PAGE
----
Wayne Swan appeared to be speaking like a statesman when he recently said:
‘Nothing could be more important to the quality of our political debate and our national conversation than having fair and balanced reporting.
And to have fair and balanced reporting you do need a degree of independence at the editorial level to make sure that it is not unduly influenced by commercial considerations.’
Swan was discussing whether Gina Rinehart, now a substantial shareholder of Fairfax, should be required to sign a charter of editorial independence as a condition for representation on the Fairfax board of directors. He was fuelling concerns that Rinehart might seek to trash the reputation of the big city dailies – perhaps the Sydney Moaning Herald could become the Sydney Mining Herald – or to close down these loss-making ventures. It seems more reasonable to speculate that Rinehart’s objective is simply to profit directly from her media investment while, at the same time, redressing what she would perceive as editorial bias.
However, the question that needs to be considered is whether there is some kind of public policy issue involved here, as Swan seems to imply. Alternatively, should politicians view this as a matter for resolution between Rinehart and representatives of other shareholders, taking into account the possible impact of their actions on the reputation of their papers and the views of the journalists’ collectives only to the extent that they consider such matters are relevant?
I think John Roskam, executive director of the IPA, clarified the issues masterfully in the Financial Review (the best masthead owned by Fairfax) this morning:
‘Swan is wrong. Dead wrong. There is something more important than fair and balanced reporting – and that’s free reporting. Let’s be absolutely clear.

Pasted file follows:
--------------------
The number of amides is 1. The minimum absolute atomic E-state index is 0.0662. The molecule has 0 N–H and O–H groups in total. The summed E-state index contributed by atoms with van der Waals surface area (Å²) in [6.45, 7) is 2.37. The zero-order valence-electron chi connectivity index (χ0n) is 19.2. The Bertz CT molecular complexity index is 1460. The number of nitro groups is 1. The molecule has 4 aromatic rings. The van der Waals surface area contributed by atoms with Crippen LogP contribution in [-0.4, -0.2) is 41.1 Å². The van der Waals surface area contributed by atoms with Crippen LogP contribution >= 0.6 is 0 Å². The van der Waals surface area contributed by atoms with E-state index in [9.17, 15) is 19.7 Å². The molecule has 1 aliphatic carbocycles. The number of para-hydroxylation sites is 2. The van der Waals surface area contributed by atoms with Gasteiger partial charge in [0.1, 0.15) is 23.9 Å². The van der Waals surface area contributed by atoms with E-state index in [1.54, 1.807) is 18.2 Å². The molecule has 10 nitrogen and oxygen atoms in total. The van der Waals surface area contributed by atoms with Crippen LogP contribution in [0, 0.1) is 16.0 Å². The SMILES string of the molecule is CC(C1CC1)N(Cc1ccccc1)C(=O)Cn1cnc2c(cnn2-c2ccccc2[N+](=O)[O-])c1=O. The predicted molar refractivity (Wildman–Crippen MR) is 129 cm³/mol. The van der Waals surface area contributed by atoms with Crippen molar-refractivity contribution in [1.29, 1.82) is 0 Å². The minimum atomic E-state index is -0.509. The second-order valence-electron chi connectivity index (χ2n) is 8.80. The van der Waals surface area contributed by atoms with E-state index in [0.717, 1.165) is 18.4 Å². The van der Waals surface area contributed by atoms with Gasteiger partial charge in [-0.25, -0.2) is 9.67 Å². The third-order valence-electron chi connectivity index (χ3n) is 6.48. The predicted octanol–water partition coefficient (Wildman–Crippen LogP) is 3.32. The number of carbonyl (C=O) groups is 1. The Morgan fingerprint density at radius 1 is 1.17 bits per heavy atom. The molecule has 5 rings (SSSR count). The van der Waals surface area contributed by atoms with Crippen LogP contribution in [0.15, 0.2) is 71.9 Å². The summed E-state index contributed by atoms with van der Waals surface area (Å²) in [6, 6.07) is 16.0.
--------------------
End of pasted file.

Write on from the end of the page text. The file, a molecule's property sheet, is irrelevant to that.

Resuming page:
Swan’s “fair and balanced” reporting has never existed, doesn’t exist and never will exist. Fairness is entirely in the eye of the beholder. It’s a travesty of the historical record to claim that democracy needs a fair and balanced media’.
A free media involves freedom of ownership, freedom of owners to run their business, freedom of conscience for editors and journalists, and freedom of speech. Everyone should have the freedom to buy and sell shares in media outlets as they wish. The owners of media should have the freedom to dictate editorial policy (or to leave editorial policy to the editors they appoint) irrespective of the wealth of the wealth of the owners or the interests that they represent. Editors and journalists should have the freedom to seek employment with media owners whose views are compatible with their own, or to set up their own media outlets. Owners of different publications should have the freedom to criticize the outputs of other publications.
It is remarkable that some of these freedoms are already restricted in Australia and others are being threatened by the current government.
If there ever was a case that particular media outlets have market power that enables them to exert undue influence on public opinion it has surely evaporated with the internet now providing access to multiple sources of information and opinion. In particular, the influence of media moguls with particular industry or political interests is moderated by the scrutiny of other media players looking for evidence that editorial opinion could be biased. In my view that is a much healthier situation than exists with respect to publicly owned media such as the ABC, where ruling class groupthink thrives despite obvious efforts to promote the appearance of fairness and balance. Media freedom promotes transparency; media regulation promotes opacity.
I wonder whether Wayne Swan would be expressing a similar opinion about the importance of editorial independence for the quality of political debate if the AWU, or some other trade union, attempted to take a controlling interest in Fairfax or some other media company.